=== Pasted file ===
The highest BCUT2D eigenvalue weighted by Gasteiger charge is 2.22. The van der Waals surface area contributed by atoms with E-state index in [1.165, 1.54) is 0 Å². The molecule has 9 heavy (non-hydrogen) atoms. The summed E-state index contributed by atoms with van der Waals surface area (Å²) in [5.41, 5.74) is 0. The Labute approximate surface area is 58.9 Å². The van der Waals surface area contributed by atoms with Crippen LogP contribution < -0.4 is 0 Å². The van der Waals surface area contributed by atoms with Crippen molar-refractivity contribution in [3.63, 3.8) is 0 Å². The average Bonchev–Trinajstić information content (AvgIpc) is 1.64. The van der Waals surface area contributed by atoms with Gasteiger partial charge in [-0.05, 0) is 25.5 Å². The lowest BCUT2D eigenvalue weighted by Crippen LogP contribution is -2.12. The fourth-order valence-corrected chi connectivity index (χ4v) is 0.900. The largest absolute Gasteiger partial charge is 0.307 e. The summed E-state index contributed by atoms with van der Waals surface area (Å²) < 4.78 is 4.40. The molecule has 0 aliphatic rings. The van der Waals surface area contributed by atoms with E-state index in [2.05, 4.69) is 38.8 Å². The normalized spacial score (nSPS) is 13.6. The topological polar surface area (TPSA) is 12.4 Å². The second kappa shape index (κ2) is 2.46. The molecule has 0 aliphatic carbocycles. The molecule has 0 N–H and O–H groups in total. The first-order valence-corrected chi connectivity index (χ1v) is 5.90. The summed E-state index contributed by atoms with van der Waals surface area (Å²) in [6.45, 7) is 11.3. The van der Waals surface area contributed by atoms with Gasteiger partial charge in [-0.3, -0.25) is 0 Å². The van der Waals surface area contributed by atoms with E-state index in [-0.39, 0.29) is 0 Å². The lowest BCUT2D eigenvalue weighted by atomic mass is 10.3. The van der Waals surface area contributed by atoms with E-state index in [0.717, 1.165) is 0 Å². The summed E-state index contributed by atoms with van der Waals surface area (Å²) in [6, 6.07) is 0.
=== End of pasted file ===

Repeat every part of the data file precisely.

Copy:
The highest BCUT2D eigenvalue weighted by Gasteiger charge is 2.22. The van der Waals surface area contributed by atoms with E-state index in [1.165, 1.54) is 0 Å². The molecule has 9 heavy (non-hydrogen) atoms. The summed E-state index contributed by atoms with van der Waals surface area (Å²) in [5.41, 5.74) is 0. The Labute approximate surface area is 58.9 Å². The van der Waals surface area contributed by atoms with Crippen LogP contribution < -0.4 is 0 Å². The van der Waals surface area contributed by atoms with Crippen molar-refractivity contribution in [3.63, 3.8) is 0 Å². The average Bonchev–Trinajstić information content (AvgIpc) is 1.64. The van der Waals surface area contributed by atoms with Gasteiger partial charge in [-0.05, 0) is 25.5 Å². The lowest BCUT2D eigenvalue weighted by Crippen LogP contribution is -2.12. The fourth-order valence-corrected chi connectivity index (χ4v) is 0.900. The largest absolute Gasteiger partial charge is 0.307 e. The summed E-state index contributed by atoms with van der Waals surface area (Å²) < 4.78 is 4.40. The molecule has 0 aliphatic rings. The van der Waals surface area contributed by atoms with E-state index in [2.05, 4.69) is 38.8 Å². The normalized spacial score (nSPS) is 13.6. The topological polar surface area (TPSA) is 12.4 Å². The second kappa shape index (κ2) is 2.46. The molecule has 0 aliphatic carbocycles. The molecule has 0 N–H and O–H groups in total. The first-order valence-corrected chi connectivity index (χ1v) is 5.90. The summed E-state index contributed by atoms with van der Waals surface area (Å²) in [6.45, 7) is 11.3. The van der Waals surface area contributed by atoms with Gasteiger partial charge in [-0.3, -0.25) is 0 Å². The van der Waals surface area contributed by atoms with E-state index in [-0.39, 0.29) is 0 Å². The lowest BCUT2D eigenvalue weighted by atomic mass is 10.3. The van der Waals surface area contributed by atoms with E-state index in [0.717, 1.165) is 0 Å². The summed E-state index contributed by atoms with van der Waals surface area (Å²) in [6, 6.07) is 0.